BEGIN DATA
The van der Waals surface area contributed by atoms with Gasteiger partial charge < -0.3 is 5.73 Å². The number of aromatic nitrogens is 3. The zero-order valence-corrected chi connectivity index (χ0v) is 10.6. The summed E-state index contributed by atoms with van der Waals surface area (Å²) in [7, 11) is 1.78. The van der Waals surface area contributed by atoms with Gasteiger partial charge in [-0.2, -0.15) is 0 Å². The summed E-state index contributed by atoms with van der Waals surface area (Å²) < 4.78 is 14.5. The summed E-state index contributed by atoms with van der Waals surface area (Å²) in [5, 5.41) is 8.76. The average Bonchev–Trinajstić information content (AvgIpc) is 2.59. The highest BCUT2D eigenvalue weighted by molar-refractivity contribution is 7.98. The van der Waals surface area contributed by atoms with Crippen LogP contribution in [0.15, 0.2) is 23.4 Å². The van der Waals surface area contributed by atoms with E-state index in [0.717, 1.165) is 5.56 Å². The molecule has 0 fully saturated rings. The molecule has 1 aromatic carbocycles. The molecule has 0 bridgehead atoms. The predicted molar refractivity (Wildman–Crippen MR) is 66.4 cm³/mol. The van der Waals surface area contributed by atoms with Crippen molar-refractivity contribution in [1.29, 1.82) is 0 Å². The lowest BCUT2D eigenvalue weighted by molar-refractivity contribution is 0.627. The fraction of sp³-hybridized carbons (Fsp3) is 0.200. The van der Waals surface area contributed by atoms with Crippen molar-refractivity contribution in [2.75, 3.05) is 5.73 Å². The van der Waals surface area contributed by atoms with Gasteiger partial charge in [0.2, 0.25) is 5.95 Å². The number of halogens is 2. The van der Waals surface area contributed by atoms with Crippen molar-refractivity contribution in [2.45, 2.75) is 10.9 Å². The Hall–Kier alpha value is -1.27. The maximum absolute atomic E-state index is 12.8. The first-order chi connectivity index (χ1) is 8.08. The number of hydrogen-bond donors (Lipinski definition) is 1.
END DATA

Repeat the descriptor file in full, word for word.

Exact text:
The van der Waals surface area contributed by atoms with Gasteiger partial charge < -0.3 is 5.73 Å². The number of aromatic nitrogens is 3. The zero-order valence-corrected chi connectivity index (χ0v) is 10.6. The summed E-state index contributed by atoms with van der Waals surface area (Å²) in [7, 11) is 1.78. The van der Waals surface area contributed by atoms with Gasteiger partial charge in [-0.2, -0.15) is 0 Å². The summed E-state index contributed by atoms with van der Waals surface area (Å²) < 4.78 is 14.5. The summed E-state index contributed by atoms with van der Waals surface area (Å²) in [5, 5.41) is 8.76. The average Bonchev–Trinajstić information content (AvgIpc) is 2.59. The highest BCUT2D eigenvalue weighted by molar-refractivity contribution is 7.98. The van der Waals surface area contributed by atoms with Crippen LogP contribution in [0.15, 0.2) is 23.4 Å². The van der Waals surface area contributed by atoms with E-state index in [0.717, 1.165) is 5.56 Å². The molecule has 0 fully saturated rings. The molecule has 1 aromatic carbocycles. The molecule has 0 bridgehead atoms. The predicted molar refractivity (Wildman–Crippen MR) is 66.4 cm³/mol. The van der Waals surface area contributed by atoms with Crippen molar-refractivity contribution in [1.29, 1.82) is 0 Å². The lowest BCUT2D eigenvalue weighted by molar-refractivity contribution is 0.627. The fraction of sp³-hybridized carbons (Fsp3) is 0.200. The van der Waals surface area contributed by atoms with Crippen molar-refractivity contribution in [2.75, 3.05) is 5.73 Å². The van der Waals surface area contributed by atoms with Gasteiger partial charge in [0.2, 0.25) is 5.95 Å². The number of halogens is 2. The van der Waals surface area contributed by atoms with Crippen molar-refractivity contribution in [2.45, 2.75) is 10.9 Å². The Hall–Kier alpha value is -1.27. The maximum absolute atomic E-state index is 12.8. The first-order chi connectivity index (χ1) is 8.08. The number of hydrogen-bond donors (Lipinski definition) is 1.